The Gold Update: No. 715 – (29 July 2023) – “Gold Behaving; Stocks Still Raving!”

The Gold Update by Mark Mead Baillie — 715th Edition — Monte-Carlo — 29 July 2023 (published each Saturday) —

Gold Behaving; Stocks Still Raving!

Let’s start with this, courtesy of the “It’s Not About Us Dept.”

A week ago we herein thoroughly vetted the state of these Big Three eventualities:  Gold’s stop, Fed’s pop, S&P’s flop.

Thus in the spirit of the late, great Meatloaf:  “Two Out of Three Ain’t Bad–[1977] here’s a swift three-bullet update:

  • As penned for Gold: “…we can thus see the 1940s-to-1930s near-term…” price in turn this past week reaching down to 1942;
  • As penned for the Fed: “…preparing for another +0.25% FedFundsRate pop…” which unsurprisingly came on Wednesday;
  • As penned for the S&P: “…concluded its 34th day as “textbook overbought … akin to nearly falling off the edge of the Bell Curve…” now instead having extended through 39 days!

But wait, there’s more per this seasonal note:  as July comes to a close each year, Gold is seeing its COMEX contract volume roll from that for August into that for December.  Annually, this the largest volume transfer leap by months for any of the BEGOS Markets (Bond, Euro/Swiss, Gold/Silver/Copper, Oil, S&P 500).  And given the increasingly higher cost of money, Gold’s contango this time ’round is a whopping +40 points, the largest we’ve ever witnessed for the August-into-December contract rollover.  In round numbers, August Gold settled this past week yesterday (Friday) fairly “spot on” (if you will) at 1959; whereas December Gold settled at 1998.

Such phenomenon arising from what, mmb?

We love Squire’s occasionally leading question toward making the author look good, (especially in this case as our good man ostensibly worked on vault design in Amsteg). 

But ’tis quite simple:  as interest rates rise, so in turn does the cost to storers of physical Gold; they thus pass such cost on to those obliged to purchase that Gold in the future.  The point is:  when we again meet in a week’s time, the change in Gold’s price for this ensuing week shall “benefit” from a +40 point bump … just in case you’re scoring at home.  Moreover, such bump could lend enough “umph” to flip Gold’s key weekly parabolic trend from Short to Long.  For the present, here’s the picture, the rightmost red dots of declining trend having completed their stint’s 10th week:

Either way, it being month-end (save for a day), scoring the most so far this year as we turn to the BEGOS Market Standings is again the ridiculously overvalued S&P 500, the podium positions still respectively rounded out by Gold and the Swiss Franc.  And pity the poor ol’ Dollar:  back at February’s end, the Buck placed third in this stack, from whence ’tis sunk like a leaden sack.  Thus for you StateSiders contemplating that late-summer spree to The Continent:  how’s that travel budget workin’ out for ya?  Hat-tip ZurichSpots:  the average cost of your two-sip espresso therein is CHF4.50 (i.e. USD5.20).  Your five bucks “Gone in 60 seconds!” –[1974, Halicki Junkyard & Mercantile Co.]  Here’s the table:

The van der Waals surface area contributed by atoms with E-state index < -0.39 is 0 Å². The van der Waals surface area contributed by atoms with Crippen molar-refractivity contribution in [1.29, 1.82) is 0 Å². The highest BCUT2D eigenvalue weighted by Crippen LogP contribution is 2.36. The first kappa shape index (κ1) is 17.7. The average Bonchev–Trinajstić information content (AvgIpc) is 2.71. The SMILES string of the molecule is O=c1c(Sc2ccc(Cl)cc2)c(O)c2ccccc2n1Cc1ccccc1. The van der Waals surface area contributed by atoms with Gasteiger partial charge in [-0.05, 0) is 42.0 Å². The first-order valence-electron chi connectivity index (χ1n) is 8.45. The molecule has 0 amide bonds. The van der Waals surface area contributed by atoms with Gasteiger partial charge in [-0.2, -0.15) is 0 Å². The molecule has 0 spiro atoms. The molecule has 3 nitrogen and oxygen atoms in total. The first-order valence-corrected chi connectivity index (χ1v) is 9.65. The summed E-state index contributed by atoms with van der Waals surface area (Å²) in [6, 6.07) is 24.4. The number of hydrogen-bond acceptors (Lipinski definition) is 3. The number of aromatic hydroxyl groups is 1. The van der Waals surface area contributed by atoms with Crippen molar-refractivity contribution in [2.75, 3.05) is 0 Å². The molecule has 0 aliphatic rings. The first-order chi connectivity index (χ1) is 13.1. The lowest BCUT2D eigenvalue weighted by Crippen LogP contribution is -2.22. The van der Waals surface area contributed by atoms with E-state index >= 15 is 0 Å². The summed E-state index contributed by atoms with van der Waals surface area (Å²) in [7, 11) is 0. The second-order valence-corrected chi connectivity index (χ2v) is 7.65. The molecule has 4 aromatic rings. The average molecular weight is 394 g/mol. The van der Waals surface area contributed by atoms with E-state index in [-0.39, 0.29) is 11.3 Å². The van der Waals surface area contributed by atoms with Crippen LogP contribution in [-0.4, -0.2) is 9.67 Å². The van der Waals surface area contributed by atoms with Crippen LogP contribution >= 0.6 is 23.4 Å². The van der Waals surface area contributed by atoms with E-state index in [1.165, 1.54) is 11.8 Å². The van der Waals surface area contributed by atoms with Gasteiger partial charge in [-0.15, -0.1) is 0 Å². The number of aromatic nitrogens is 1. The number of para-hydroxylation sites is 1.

‘Course as we all know, the more Dollars there are, the less is their worth.  And even as the Federal Reserve has shrunk the StateSide money supply (basis “M2”) by -6% from $22.05T (18 April ’22) to $20.76T (today), ’tis still nonetheless +34% net since the $15.45T level at the commencement of 2020.  

However, the rate of inflation by the Fed’s favoured gauge (Core Personal Consumption Expenditure Prices) is trending toward the 2% goal per the following graphic.  Indeed, annualizing Core PCE for June (0.2% x 12) we’re nearly there at just 2.4%; but by the 12-month summation, ’tis still nearly double (3.9%) that desired by Jay Powell and his Merry Open Market Committee.  How might this appear and be judged through July’s Core PCE (due 31 August) with the FOMC’s next Policy Statement (on 20 September)?

Too, there’s the old adage that “the rising tide of inflation lifts all boats” which (save for the price of the descending Bond, its yield thus rising) we next see via these grey diagonal trendlines across the last 21 trading days in going ’round the horn for all eight BEGOS components.  ‘Course, the cautionary note now is the “Baby Blues” of trend consistency beginning to run out of puff…